Wednesday, March 29, 2006

Movies make the medicine go down

I saw M. Biologique's girlfriend today as I was making my way to the ATM machines. She stopped and said hi and looked like she wanted to chat. Wave back and smile, I told myself, and keep walking. She's a nice girl and I know I can learn to appreciate her militant views on organic farming if I ever considered wearing brown corduroys to go with my yellow tractor, mais pourquoi? I don't think I have to like her as a person if she sucks by proxy since I don't want to have anything to do with her boyfriend. I mean, she ruined a perfectly good day gracing me with her presence. Okay, not her fault. But surely, my reaction is understandable. It's like having a baby you never wanted and giving him to your mother to raise and then seeing him grow up to be just like his father and ultimately hating that child for who he reminds you of in addition to being told he's suspected of raping a woman with a knife. (So I stole that from last night's episode of Law & Order: SVU. It still captures my situation better than I can right now.) I thought I could take the high road and continue being persistently poised under the most strenuous conditions. I thought I had to endure his insufferable appearances like a good host should. But nothing changes a woman's mind better than pure, undiluted hate. He's anathema to my health, a plague upon my house. Next time he shows up, it's going to be all, Senor ... quien? No se. Oh, puta tu madre, me acuerdo de ti ahora: el gringo estupido! Well, I'm not home so go away! I have a dictionary and I'm not afraid to read from it ...


I bought four books today: Colour by Victoria Finlay, The Mandarins by Simone de Beauvoir, Joseph E. Persico's Nuremberg, and finally, Martin Amis's The War Against Cliche.

There were thousands to choose from organized under umbrella headings like fiction and non-fiction. I combed through the tables thrice over, only to keep returning to a novel by James Joyce until my indecision became a sign to make a decision. I looked at the cover forlornly before putting it down for the last time. I feel great about the books I ended up picking out of the litter though because the entire purchase came up to be only 29 dollars after tax. That's 20 bucks less than a bar of soap and a moisturizing cream from LUSH (which I also ventured out to acquire earlier in the day). You win some, you lose some: the price of vanity and brains. Spinsters can't escape them, they're the twin gods of my reign.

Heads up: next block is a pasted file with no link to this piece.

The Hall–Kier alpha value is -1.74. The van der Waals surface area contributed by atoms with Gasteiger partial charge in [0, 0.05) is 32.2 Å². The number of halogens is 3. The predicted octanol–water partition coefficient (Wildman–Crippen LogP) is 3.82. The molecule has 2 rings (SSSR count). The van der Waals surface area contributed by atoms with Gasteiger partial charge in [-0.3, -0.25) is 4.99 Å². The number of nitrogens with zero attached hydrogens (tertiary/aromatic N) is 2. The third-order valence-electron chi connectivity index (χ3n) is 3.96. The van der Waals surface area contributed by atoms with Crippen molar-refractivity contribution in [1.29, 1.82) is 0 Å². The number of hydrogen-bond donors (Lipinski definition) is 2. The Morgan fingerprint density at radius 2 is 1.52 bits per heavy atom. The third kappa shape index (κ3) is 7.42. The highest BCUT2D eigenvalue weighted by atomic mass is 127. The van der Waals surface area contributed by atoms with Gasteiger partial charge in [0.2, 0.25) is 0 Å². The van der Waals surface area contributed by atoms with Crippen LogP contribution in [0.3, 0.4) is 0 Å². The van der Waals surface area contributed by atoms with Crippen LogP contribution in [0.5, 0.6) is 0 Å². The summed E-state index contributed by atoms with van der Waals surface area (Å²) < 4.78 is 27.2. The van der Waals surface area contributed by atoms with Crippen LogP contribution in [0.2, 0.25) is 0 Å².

And by that I mean, How embarrassing! Train Boy approached me in school today. That's the extent of the story. But since I'm in the mood for sharing, I'll share with you the most creative pick-up line I received this week after being dismissed from film class a few hours ago: "Hi, Lily. Do you know what kind of filling was in that bun she was eating?" Answer: Yes. Red bean paste tucked inside a [mantou]. "Oh! Thanks! I thought it might've been cabbage. My name is ..." Smooth, real smooth. (And under 30 for a change.)


Professor G screened Ming Liang Tsai's Goodbye Dragon Inn tonight. I want to say it was strung together using solely montage shots, a la Eisenstein, but that's really not the case (although the static framing made it feel eerily similar). Tsai films the entire movie using ponderously time consuming long takes. The camera rarely moves, except for some very subtle tilts and pans. Dialogue doesn't appear until past the 30 minute mark and doesn't last. Scanning the comments page on IMDb, I shook my head at the formulaic interpretations left there by (understandably) confused viewers. But it is still infinitely more than an "end of the movies" parable. It is deeply nostalgic. It is self-referential of Chinese culture and reflective of the movie-going experience. I remarked to the professor that the last shot, which contains the crippled ticket taker walking in the rain and the only time non-diagetic sound appears, is a wake up call for Asian cinema. The lyrics speak of better days and the music evokes Shanghai during wartime. That's not a coincidence. The years between 1933 and 1949 represented China's Golden Age of film which provided entertainment without resorting to cheap editing tricks and dressed-up aesthetics. Instead, lingering long-shots were used to generate emotion (and perhaps an obsessively contemplative mood). "Goodbye Dragon Inn" utilizes that maximally to achieve chilling minimalism. In contrast, 1966's "Dragon Gate Inn" (the movie being shown inside the theatre in Tsai's piece) is kitschy and flashy with elements of Beijing Opera. Why is it that the Chinese Arts are fantastical, yet the people who enjoy them tend to show self-restraint and deference to avoid any form of confrontation? Tsai seems to be reminding us of our true natures, the real rhythm of our lives. And it's not about whether celluloid is dying or theatres slowly losing their appeal, but if we can ever relegate Asian filmmaking back to a form of serious art independent from intrinsically Western embellishments (like the showy MGM lion egged on by a full orchestra during opening credit sequences). I feel like he's saying, Let us use our own stock characters and thematic choices: we're more than one gigantic exotic commodity.

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